Assisted Dying

The purpose of this statement is to clarify the position that Wigan and Leigh Hospice holds on assisted dying for those diagnosed as terminally ill and anticipated to be in the last months of life.

Assisted dying is a term that describes the situation where a person is helped to end his/her own life (physician-assisted suicide), or where there is a deliberate act to end a person's life (euthanasia).

Wigan and Leigh Hospice acknowledges the deeply personal reasons that exist for individuals who wish to consider assisted dying. The Hospice recognises that assisted dying raises complex ethical questions for end of life care. This complexity is reflected in the diverse views on assisted dying expressed by members of society.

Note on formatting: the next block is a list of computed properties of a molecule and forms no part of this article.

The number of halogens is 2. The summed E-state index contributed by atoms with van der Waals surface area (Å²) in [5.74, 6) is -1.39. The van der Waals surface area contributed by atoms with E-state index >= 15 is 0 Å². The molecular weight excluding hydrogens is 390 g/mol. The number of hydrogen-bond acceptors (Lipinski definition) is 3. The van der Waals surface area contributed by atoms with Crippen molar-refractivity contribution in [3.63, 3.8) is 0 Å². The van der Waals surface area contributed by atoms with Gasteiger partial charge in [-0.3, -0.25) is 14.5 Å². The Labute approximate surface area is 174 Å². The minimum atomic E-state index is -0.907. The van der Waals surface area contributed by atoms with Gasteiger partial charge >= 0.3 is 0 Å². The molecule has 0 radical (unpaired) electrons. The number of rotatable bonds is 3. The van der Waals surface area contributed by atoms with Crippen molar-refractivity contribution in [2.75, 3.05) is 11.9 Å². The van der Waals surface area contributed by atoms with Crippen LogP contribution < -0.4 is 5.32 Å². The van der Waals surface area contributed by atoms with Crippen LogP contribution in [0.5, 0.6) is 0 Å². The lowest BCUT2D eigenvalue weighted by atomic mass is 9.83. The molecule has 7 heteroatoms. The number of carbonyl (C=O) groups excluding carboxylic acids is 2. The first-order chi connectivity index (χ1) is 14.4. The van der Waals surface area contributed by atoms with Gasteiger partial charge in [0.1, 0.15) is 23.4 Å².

The mission of Wigan and Leigh Hospice is grounded in its philosophy to ensure the best possible quality of living and dying for the terminally ill. This means offering holistic care with the aim of ensuring a good, natural death. The hospice specialises in the alleviation of pain and other symptoms, and in the provision of emotional, psychological and spiritual support. We work alongside the NHS to provide the highest possible standards of palliative care for all who need it.

The hospice does not advocate the deliberate hastening of death. It remains our position that we endeavour to support patients to achieve the best possible quality of life leading to a natural death.